Fasting: Most people choose to fast from food during solo. It is important to drink water for the entire fast – a gallon a day is recommended. Adding electrolyte powder to your water can reduce some side effects of fasting such as dizziness and fatigue. If you are on prescription drugs or regularly take over the counter medications or herbal remedies, consult your physician about you plans to fast. A very limited food intake can also serve as a fast for those who must eat for medical reasons. If you are not used to fasting, it is good to fast for short periods so that you know how your body reacts to not eating. Begin by skipping a meal once a week. You can build up to fasting one day a week and, if possible, experience a 2 day fast before September. We will offer the opportunity to fast for short periods of time on the preparation weekends. Consult the guides if you any questions about fasting.

           

Purifying your body: As the time for fasting nears, you will want to eliminate toxins from your body as well as heavy foods. Alcohol, caffeine, chemicals in foods, sugars, and fats (red meats, oils, dairy) can all haunt you physically during a fast. Examining your diet and making appropriate changes can in itself be a meditation during the preparation months.

 


THE FAST

 

Steven Foster and Meredith Little, The Sacred Mountain: A Vision Quest Handbook for Adults (Lost Borders Press, Box 55, Big Pine, CA, 1984) p.34f.

 

Of all the traditional acts of self-empowerment, fasting is the most universal. The empty, quivering sensations at the pit of your stomach are more than hunger. You are experiencing emptiness of self. You are letting go of the toxins and poisons in your spiritual (and physical) food. Since the dawn of human history, our ancestors have forged this link between physical and spiritual purification.

 

"When your mind is empty like a valley or a canyon, then you shall know the power of the way," said an old medicine man. It is not contradictory to associate weakness and emptiness with strength and fullness. The acquisition of personal power is more characterized by shaky knees than by physical prowess. Fasting produces states of being that attract and begin to store large amounts of power and energy. Even as the heart cannot be mended unless it has been broken, so the vessel cannot be filled unless it stands empty.

 

A fast does not harm anyone who is prepared and who has dedicated the fasting to some purpose other than personal gain (or weight loss). Fasts up to a week long are quite possible and even beneficial to many individuals who might never consider fasting. One might think that in a land of abundance like America, fasting would "go out of style." This has not occurred. There are many individuals of diverse persuasions who consider fasting to be neither foolish nor weird. They fast because it is a practical, time-honored means of attaining clarity.

 

The physical effects of a fast are usually far less upsetting than the psychological effects. With no meals to organize your day around, you are going without modern life's most common security blanket. Fasting will teach you a great deal about your psychological need for structure. You will find out how much of your physical hunger is really just social programming. Remember that one can go for several weeks without food -- and live. If hunger pangs plague you, allay them with a bellyful of water. A drink of water is also the antidote to a host of other fast-related sensations, such as nausea or headache.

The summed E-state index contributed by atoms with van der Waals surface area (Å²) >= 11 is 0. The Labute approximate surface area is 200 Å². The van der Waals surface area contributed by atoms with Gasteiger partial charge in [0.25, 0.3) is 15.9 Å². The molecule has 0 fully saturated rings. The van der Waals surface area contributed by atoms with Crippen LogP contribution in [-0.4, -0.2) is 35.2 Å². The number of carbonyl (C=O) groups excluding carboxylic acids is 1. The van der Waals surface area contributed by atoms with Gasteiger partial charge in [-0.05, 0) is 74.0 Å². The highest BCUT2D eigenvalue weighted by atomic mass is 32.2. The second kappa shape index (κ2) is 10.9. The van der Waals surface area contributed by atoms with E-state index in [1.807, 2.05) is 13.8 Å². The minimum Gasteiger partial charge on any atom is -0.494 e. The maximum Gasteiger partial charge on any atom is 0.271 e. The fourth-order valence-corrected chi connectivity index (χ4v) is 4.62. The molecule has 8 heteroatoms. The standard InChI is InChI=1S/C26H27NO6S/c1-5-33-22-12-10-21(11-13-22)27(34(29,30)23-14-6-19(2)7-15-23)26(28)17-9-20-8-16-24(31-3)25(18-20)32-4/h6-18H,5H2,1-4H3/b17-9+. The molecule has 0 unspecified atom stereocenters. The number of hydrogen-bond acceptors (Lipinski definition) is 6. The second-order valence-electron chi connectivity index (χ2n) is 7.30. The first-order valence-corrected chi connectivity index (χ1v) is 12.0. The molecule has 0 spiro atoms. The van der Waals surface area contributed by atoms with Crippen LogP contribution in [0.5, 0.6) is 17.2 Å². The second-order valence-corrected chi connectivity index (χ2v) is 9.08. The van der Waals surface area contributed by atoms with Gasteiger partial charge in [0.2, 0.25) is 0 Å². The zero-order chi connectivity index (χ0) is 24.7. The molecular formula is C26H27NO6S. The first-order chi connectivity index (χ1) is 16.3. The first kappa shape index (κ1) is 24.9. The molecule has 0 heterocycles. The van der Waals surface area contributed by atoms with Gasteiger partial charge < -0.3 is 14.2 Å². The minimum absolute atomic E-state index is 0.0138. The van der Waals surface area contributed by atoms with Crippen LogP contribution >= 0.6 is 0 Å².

The second day of a fast is often the hardest. You may feel weak, dizzy, and experience nausea or vertigo. Usually by the third day, physical hunger is a thing of the past. You have attained a kind of acuity akin to the "seeing" of the heart. This altered state of awareness does not change until food is again introduced into your system.

 

Fees and Cancellation Policy

Fees are listed with each program. 

 

The Program Fee covers actual expenses of the program.  Additional fees such as kayaks or canoes for personal use are noted where applicable.  The Program Fee serves as the registration fee.  Participants are encouraged to send in the registration forms and Program Fee as early as possible so that the guides can plan thoroughly for individual and group needs.

 

The Guide Fee covers the services of the guides including preparation and program time.  A sliding scale is suggested so that participants can choose a Guide Fee that is affordable for them.  In some instances, trade or barter of services and products are accepted in exchange for Guide Services.  These arrangements must be agreed on in advance of the program and are based on the full value of the guiding services and the services/products offered.

 

Cancellation Policy:

 

Cancellation by Vermont Wilderness Rites

 

Vermont Wilderness Rites will refund 100% of fees paid if we need to cancel.  Most programs have a minimum enrollment of 6 and we may cancel if less than 6 people enroll.  Decisions on cancellation due to low enrollment will be made 10 days in advance.

 

Extreme weather forecast without an appropriate place to relocate or guide illness may also cause us to cancel. We will give as much notice as possible in these circumstances. 

 

Cancellation by participants:

 

As soon as someone enrolls, Vermont Wilderness Rites incurs expenses on your behalf some of which is not refundable. 

 

Program Fees may be applied to another Vermont Wilderness Rites program within one calendar year minus a $25 administrative fee.  

 

Participants who must cancel after paying the Program Fee will be reimbursed as follows:

 

6 weeks or more in advance, full reimbursement minus a $25 administrative fee.

4-6 weeks in advance, 80% reimbursement

2-4 weeks in advance, 60% reimbursement

Within 2 weeks of the program start, 40% reimbursement.

Within 1 week of the program start, no reimbursement.

 

Any Guide Fee paid in advance of the program will be reimbursed in full.